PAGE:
MonadFail proposal (MFP)
A couple of years ago, we proposed to make
Applicative a superclass of
Monad, which successfully killed the single most ugly thing in Haskell
as of GHC 7.10.
Now, it's time to tackle the other major issue with
fail being a
part of it.
You can contact me as usual via IRC/Freenode as quchen, or by email to dluposchainsky at the email service of Google. This file was posted on the ghc-devs@ and libraries@ mailing lists, as well as on Reddit.
- The problem - reason for the proposal
- MonadFail class - the solution
- Discussion - explaining our design choices
- Adapting old code - how to prepare current code to transition smoothly
- Estimating the breakage - how much stuff we will break
- Transitional strategy - how to break as little as possible while transitioning
- Current status
<- symbol is unconditionally desugared as follows:
do pat <- computation >>> let f pat = more more >>> f _ = fail "..." >>> in computation >>= f
The problem with this is that
fail cannot (!) be sensibly implemented for
many monads, for example
Reader. In those cases it defaults to
error. As a consequence, in current Haskell, you can not use
Monad-polymorphic code safely, because although it claims to work for all
Monads, it might just crash on you. This kind of implicit non-totality baked
into the class is terrible.
The goal of this proposal is adding the
fail only when necessary and
reflecting that in the type signature of the
do block, so that it can be used
safely, and more importantly, is guaranteed not to be used if the type
signature does not say so.
To fix this, introduce a new typeclass:
class Monad m => MonadFail m where fail :: String -> m a
Desugaring can now be changed to produce this constraint when necessary. For
this, we have to decide when a pattern match can not fail; if this is the case,
we can omit inserting the
The most trivial examples of unfailable patterns are of course those that match anywhere unconditionally,
do x <- action >>> let f x = more more >>> in action >>= f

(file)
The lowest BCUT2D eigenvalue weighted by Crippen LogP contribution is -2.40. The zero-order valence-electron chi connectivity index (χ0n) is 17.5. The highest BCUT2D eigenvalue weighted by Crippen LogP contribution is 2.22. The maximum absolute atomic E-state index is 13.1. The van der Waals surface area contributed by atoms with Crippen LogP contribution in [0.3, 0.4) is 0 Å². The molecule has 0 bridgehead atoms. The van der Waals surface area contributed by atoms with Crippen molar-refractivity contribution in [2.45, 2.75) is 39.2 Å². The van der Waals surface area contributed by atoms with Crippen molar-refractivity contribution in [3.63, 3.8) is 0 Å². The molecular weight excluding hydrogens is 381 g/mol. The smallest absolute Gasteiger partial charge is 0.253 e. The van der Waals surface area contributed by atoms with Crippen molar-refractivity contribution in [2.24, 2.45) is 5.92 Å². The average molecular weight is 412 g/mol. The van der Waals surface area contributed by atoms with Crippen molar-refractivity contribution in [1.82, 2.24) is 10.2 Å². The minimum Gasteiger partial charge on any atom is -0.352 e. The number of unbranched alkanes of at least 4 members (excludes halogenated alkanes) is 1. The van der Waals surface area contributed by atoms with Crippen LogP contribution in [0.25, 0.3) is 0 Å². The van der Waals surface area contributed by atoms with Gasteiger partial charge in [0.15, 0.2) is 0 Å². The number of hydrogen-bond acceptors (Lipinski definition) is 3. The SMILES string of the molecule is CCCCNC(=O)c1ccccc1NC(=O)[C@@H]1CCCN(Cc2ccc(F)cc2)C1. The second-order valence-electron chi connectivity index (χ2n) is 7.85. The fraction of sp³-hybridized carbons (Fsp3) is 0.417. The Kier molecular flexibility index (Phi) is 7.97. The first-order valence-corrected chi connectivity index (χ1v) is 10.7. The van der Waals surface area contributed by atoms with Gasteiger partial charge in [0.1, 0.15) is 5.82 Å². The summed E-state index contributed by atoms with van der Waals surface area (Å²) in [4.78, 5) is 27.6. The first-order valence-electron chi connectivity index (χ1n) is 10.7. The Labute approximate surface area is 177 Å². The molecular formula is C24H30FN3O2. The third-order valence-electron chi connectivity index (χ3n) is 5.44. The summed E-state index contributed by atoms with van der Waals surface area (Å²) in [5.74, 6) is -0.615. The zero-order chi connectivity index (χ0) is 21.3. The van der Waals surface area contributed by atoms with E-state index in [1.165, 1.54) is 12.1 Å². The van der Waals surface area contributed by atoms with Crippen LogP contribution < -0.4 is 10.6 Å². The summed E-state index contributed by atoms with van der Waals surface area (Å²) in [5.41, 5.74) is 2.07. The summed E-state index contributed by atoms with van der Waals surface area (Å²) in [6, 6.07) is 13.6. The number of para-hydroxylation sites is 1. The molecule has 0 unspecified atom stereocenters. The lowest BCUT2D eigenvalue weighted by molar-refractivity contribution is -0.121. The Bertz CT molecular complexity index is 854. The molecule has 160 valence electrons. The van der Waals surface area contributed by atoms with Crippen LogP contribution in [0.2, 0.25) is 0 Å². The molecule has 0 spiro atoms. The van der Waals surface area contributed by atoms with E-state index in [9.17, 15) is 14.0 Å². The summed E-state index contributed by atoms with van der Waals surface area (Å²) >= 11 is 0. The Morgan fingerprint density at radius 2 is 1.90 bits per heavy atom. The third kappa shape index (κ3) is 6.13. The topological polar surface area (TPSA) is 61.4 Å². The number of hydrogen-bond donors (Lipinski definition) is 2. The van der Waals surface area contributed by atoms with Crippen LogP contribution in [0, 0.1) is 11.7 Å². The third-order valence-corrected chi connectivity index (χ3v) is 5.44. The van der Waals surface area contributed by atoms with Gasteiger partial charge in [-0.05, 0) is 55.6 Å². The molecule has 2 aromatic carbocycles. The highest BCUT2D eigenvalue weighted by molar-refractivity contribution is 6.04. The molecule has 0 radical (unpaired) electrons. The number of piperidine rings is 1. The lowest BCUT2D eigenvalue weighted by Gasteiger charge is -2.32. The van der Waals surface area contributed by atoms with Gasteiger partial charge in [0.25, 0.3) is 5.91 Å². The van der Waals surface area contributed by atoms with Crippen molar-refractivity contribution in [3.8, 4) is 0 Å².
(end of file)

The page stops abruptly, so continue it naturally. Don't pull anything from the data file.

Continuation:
In particular, the programmer can assert any pattern be unfailable by making it irrefutable using a prefix tilde:
do ~pat <- action >>> let f ~pat = more more >>> in action >>= f
A class of patterns that are conditionally failable are
newtypes, and single
data types, which are unfailable by themselves, but may fail
if matching on their fields is done with failable patterns.
data Newtype a = Newtype a -- "x" cannot fail do Newtype x <- action >>> let f (Newtype x) = more more >>> in action >>= f -- "Just x" can fail do Newtype (Just x) <- action >>> let f (Newtype (Just x)) = more more >>> f _ = fail "..." >>> in action >>= f
ViewPatterns are as failable as the pattern the view is matched against.
(Just -> Just x) should generate a
MonadFail constraint even
when it's "obvious" from the view's implementation that the pattern will always
match. From an implementor's perspective, this means that only types (and their
constructors) have to be looked at, not arbitrary values (like functions),
which is impossible to do statically in general.
do (view -> pat) <- action >>> let f (view -> pat) = more more >>> f _ = fail "..." >>> in action >>= f do (view -> ~pat) <- action >>> let f (view -> ~pat) = more more >>> in action >>= f
A similar issue arises for
PatternSynonyms, which we cannot inspect during
compilation sufficiently. A pattern synonym will therefore always be considered
do PatternSynonym x <- action >>> let f PatternSynonym x = more more >>> f _ = fail "..." >>> in action >>= f
Although for many
fail _ = mzero, a separate
MonadFailclass should be created instead of just using that.
A parser might fail with an error message involving positional information. Some libraries, like
failas their only interface to fail a decoding step.
MonadPlus, it uses the default
fail = error. It will therefore not get a
What laws should
failfollow? Left zero,
∀ s f. fail s >>= f ≡ fail s
A call to
failshould abort the computation. In this sense,
failwould become a close relative of
mzero. It would work well with the common definition
fail _ = mzero, and give a simple guideline to the intended usage and effect of the
fail? No. Old code might use
failexplicitly and we might avoid breaking it, the Report talks about
fail, and we have a solid migration strategy that does not require a renaming.
Stringargument? No. The
Stringmight help error reporting and debugging.
Stringmay be ugly, but it's the de facto standard for simple text in GHC. No high performance string operations are to be expected with
fail, so this breaking change would in no way be justified. Also note that explicit
failcalls would break if we removed the argument.
How sensitive would existing code be to subtle changes in the strictness behaviour of
donotation pattern matching? It doesn't. The implementation does not affect strictness at all, only the desugaring step. Care must be taken when fixing warnings by making patterns irrefutable using